NASFAT begs Boko Haram to treat abducted Katsina schoolboys with compassion and love

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The Chief Missioner of Nasru-Lahi-l-Fatih Society (NASFAT), Abdul-Azeez Onike has urged Boko Haram to be gentle with the abducted students in their custody.

The Chief Missioner said it through a statement on Wednesday. NASFAT also known as Nasrul-lahi-li Fathi Society of Nigeria is a Nigerian Muslim prayer group with focus on youth, women and the eltes. The group has over one million members in Nigeria.

Onike quoted a Qur’anic verse that is against banishing people from their homes. “My appeal to the abductors is to become the one from whom compassion and love flourish, and not the one who is enemy and tormentor of mankind,” he said.

“Islam abhors aggression in whatever form and forbids banishing people from their homes unjustly.

“Such acts have punishments prescribed for them under Islamic laws.

“Allah Almighty says, ‘After this it is ye, the same people, who slay among yourselves, and banish a party of you from their homes; assist (Their enemies) against them, in guilt and rancor [Quran 2: 85].”

Also quoting Hadiths, Mr. Onike said: “The Gracious God will have mercy on those who are merciful. Have mercy on those who are on earth, Allah in heavens will have mercy on you.

“He is not of us who does not have mercy on young children and does not recognise honour of the elderly.”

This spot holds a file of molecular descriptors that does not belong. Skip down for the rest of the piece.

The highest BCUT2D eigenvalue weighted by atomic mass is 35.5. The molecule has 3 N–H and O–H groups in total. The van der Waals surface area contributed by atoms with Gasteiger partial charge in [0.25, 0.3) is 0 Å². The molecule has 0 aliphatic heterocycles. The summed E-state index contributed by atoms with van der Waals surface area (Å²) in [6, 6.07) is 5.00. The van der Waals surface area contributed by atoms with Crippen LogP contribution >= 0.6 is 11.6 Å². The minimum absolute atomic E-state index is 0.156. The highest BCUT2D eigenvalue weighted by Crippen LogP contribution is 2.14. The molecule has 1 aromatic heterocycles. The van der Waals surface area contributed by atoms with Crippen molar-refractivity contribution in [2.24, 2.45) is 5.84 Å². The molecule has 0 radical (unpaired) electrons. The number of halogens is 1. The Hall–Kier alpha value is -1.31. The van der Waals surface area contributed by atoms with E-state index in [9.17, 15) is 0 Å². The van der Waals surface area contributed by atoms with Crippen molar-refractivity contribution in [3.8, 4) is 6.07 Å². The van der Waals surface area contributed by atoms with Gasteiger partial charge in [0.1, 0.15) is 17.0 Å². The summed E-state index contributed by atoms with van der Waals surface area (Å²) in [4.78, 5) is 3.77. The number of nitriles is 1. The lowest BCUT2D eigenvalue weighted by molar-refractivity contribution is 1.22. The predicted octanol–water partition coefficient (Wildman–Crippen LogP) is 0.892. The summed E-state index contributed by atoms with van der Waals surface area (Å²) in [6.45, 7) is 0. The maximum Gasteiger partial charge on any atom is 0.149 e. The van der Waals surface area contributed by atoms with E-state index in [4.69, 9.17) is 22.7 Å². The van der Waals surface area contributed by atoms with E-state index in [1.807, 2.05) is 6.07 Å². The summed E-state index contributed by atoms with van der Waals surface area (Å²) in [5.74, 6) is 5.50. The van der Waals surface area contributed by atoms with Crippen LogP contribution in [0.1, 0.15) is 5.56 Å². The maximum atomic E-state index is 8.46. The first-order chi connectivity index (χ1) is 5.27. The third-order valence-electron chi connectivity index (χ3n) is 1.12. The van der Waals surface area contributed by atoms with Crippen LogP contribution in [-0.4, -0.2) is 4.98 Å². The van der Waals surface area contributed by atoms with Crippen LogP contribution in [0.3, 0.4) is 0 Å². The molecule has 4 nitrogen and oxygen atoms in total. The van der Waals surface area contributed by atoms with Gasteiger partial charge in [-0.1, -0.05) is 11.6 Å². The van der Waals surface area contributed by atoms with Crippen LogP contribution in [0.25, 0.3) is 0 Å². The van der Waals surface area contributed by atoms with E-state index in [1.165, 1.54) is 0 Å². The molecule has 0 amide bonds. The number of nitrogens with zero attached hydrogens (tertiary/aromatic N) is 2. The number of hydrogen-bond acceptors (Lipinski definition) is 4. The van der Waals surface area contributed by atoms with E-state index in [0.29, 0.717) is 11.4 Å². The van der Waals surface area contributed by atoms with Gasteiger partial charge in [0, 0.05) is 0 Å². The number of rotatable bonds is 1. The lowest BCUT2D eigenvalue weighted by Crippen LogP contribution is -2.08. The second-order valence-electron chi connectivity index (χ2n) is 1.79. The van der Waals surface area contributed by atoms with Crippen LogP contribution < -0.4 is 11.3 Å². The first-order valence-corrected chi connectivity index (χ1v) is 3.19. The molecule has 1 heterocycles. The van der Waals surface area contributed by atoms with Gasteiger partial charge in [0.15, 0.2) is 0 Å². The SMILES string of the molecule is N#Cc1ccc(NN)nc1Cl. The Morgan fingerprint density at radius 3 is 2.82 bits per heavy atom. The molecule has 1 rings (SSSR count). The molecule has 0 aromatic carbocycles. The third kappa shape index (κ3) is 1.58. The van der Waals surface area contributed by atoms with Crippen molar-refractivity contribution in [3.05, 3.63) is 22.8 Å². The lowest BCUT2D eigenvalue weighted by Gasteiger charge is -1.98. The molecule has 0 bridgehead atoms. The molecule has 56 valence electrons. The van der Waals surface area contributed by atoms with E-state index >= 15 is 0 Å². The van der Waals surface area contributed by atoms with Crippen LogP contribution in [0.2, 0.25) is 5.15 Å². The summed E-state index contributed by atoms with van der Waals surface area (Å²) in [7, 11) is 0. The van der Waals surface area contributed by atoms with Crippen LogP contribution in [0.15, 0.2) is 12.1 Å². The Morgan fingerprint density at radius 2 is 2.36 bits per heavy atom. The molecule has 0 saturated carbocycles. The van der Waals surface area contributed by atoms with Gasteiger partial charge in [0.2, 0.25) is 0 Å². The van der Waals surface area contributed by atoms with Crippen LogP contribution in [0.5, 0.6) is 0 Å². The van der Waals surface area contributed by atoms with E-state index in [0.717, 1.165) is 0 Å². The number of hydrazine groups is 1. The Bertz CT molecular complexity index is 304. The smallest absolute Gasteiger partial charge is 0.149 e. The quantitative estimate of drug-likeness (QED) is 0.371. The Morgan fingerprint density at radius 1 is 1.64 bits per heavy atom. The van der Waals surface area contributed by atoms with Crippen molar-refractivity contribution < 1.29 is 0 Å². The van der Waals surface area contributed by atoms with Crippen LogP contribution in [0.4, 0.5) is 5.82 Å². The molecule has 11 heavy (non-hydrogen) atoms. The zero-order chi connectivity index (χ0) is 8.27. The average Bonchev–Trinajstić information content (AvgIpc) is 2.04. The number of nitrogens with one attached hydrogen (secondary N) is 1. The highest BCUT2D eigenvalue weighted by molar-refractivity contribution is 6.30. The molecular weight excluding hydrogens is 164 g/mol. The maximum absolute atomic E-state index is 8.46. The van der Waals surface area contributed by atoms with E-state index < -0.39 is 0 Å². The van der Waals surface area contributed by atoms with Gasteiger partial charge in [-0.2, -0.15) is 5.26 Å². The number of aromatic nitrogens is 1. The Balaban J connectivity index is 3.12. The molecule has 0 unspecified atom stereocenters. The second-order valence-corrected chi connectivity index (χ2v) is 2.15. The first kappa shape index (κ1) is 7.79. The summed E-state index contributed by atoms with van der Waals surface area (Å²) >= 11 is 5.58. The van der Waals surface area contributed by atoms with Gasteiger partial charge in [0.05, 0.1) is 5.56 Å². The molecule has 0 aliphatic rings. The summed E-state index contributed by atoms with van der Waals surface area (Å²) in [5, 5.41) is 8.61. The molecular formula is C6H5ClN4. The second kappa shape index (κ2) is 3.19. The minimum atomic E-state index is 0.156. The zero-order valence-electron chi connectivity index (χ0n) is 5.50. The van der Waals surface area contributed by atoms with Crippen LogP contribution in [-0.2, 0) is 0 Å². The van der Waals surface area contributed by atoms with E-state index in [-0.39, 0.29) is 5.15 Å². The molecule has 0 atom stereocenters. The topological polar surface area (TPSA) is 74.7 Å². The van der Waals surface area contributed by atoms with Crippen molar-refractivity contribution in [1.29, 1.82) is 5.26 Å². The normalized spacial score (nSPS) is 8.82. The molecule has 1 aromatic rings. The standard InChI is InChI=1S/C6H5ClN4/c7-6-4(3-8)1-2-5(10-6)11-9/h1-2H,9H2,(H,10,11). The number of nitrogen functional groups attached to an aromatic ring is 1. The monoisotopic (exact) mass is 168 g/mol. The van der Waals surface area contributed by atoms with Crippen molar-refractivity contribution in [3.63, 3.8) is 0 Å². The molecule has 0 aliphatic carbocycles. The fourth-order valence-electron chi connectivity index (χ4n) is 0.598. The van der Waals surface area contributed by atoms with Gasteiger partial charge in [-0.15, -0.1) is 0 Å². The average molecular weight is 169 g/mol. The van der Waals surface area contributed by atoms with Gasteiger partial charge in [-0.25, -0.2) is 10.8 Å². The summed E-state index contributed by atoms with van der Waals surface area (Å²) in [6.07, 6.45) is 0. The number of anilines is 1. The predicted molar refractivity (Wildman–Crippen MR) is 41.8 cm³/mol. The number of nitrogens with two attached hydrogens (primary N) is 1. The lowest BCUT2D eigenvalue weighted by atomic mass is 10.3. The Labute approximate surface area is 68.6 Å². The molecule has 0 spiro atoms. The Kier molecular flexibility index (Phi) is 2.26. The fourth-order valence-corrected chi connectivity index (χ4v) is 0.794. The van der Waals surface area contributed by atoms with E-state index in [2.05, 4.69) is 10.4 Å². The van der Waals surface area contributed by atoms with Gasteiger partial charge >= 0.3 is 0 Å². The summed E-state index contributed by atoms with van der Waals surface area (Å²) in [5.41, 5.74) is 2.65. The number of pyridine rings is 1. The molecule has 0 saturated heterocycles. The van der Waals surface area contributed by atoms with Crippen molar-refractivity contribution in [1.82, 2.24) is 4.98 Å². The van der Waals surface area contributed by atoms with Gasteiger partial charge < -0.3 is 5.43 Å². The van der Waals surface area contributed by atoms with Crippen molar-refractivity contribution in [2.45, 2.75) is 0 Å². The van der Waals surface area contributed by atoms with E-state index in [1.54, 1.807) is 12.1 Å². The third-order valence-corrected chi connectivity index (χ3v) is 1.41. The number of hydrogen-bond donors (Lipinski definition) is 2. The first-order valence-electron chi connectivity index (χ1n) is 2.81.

On Friday, unidentified gunmen stormed …. Secondary school and abducted over 500 students.

The factional leader of Boko Haram, Abubakar Shekau claimed responsibility for the attack on Tuesday.

The leader of Boko Haram, the Islamist extremist group that abducted hundreds of schoolgirls six years ago, in an audio tape said: “Our brothers were behind the abduction in Katsina.”

Boko Haram kidnapped 276 girls from their school dormitory in Chibok, in north-eastern Borno state, in April 2014 and about 100 are still missing.

Boko Haram, Founded by Mohammed Yusuf in 2002, the group has been led by Abubakar Shekau since 2009. When Boko Haram first formed, their actions were nonviolent.

Since the current insurgency started in 2009, Boko Haram has killed tens of thousands and displaced 2.3 million from their homes and was at one time the world’s deadliest terror group according to the Global Terrorism Index.

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